As a young fighter pilot, Ronald R. Fogleman proved his mettle during two combat tours over Southeast Asia where he flew 806 hours on 315 combat missions. Fogleman, a native of Lewistown, Pennsylvania, earned an appointment to the United States Air Force Academy. After graduating in 1963, he earned his pilot wings at Vance AFB, Oklahoma, and then became a Cessna T-37 "Tweet" instructor pilot and flight examiner. He volunteered for combat duty in Southeast Asia and transitioned to the North American F-100 Super Saber.
In June 1968, Fogleman began flying combat in the 510th Tactical Fighter Squadron at Bien Hoa AB, South Vietnam. In September, during a ground attack mission, his F-100 took numerous hits from ground fire. He ejected, evaded capture, and, in a dramatic rescue, clung to the gun bay door of a U.S. Army Bell AH-1 Cobra gunship and was carried 20 miles to a special forces camp. In late 1968, he volunteered to fly with the "Misty FACs." These elite forward air controllers flew dangerous and demanding low-level missions over North Vietnam and Laos.
After 80 Misty missions, he went back to Bien Hoa AB. Returning stateside in September 1969, he earned a masters degree in military history and political science, and then taught history at the Air Force Academy until 1973. Next, he again volunteered for duty in Southeast Asia to fly the McDonnell F-4 Phantom II. He completed 75 combat missions and commanded the "Laredo Fast FACs." Following as staff job and attendance at Army War College, Fogleman moved to the 36th Tactical Fighter Wing, Bitburg AB, Germany. Late in 1976, he began McDonnell Douglas F-125 Eagle training.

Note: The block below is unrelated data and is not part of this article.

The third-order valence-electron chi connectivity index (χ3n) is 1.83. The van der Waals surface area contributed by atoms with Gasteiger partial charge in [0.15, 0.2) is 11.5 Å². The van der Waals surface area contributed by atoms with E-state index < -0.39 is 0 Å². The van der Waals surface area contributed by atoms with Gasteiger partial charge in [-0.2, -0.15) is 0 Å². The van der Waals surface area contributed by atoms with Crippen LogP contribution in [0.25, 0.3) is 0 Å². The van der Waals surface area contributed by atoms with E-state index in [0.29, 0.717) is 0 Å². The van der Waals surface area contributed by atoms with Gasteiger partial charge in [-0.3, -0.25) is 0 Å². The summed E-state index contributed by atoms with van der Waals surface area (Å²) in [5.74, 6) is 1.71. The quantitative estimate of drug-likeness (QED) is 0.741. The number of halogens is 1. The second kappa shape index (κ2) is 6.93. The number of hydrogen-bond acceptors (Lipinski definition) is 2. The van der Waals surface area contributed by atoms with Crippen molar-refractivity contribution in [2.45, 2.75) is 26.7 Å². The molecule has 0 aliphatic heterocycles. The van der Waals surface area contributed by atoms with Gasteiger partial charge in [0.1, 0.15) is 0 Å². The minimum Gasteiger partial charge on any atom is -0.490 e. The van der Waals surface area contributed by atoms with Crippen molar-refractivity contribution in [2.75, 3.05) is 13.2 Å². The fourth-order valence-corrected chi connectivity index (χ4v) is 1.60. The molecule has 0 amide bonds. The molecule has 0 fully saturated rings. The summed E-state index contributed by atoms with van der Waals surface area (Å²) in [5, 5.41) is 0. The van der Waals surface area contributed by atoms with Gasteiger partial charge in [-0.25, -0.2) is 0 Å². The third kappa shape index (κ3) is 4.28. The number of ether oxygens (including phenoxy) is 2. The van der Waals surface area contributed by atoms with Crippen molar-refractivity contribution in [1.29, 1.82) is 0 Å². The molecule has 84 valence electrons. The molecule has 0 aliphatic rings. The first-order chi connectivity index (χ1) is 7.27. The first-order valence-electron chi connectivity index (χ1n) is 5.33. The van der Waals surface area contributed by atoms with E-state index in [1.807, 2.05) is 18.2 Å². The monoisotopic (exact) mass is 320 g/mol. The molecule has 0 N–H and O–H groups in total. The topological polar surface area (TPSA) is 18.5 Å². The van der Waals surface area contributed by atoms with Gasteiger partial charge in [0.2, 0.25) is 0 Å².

The next spring, he led a flight of F-15s during Ready Eagle, the first deployment of a combat-ready Eagle squadron to NATO. He deomonstated the Eagle in numerous international airshows and then, in 1978, became the Deputy Commander for Operations, 32nd Tactical Fighter Squadron, Camp New Amsterdam, the Netherlands. After serving a tour at the Headquarters, USAF, he became Vice Wing Commander, 388th Tactical Fighter Wing, Hill AFB, Utah. There he became the first former Eagle pilot to achieve combat ready status in the General Dynamics F-16 Fighting Falcon.
Next, in 1982, Fogleman became Director of Fighter Operations at Tactical Air Command, and from there, moved to MacDill AFB, Florida, to command the 56th Tactical Training Wing. He went on to command at the air division, numbered air force, major command, and unified command levels, and culminated his career as the 15th Cheif of Staff of the Air Force. He has over 6,500 flying hours in trainers, fighters, and transports. General Fogleman retired in September 1997 and is currenty adjusting to civilian life in Colorado with his wife, Miss Jane.
By 1968, the USAF air war over South Vietnam was devoted to stopping the movement of enemy troops and supplies and providing close air support for allied forces. The North American F-100 Super Sabre was the "workhorse" for this unglamorous task. The men wbo flew the "Hun" ranged from veteran World War II aces to young, eager fighter pilots. Fogleman stood out. He was inclined to take action and not let up. He flew 240 combat missions, earned a Silver Star, two Distinguished Flying Crosses, 17th Air Medals, and a Purple Heart.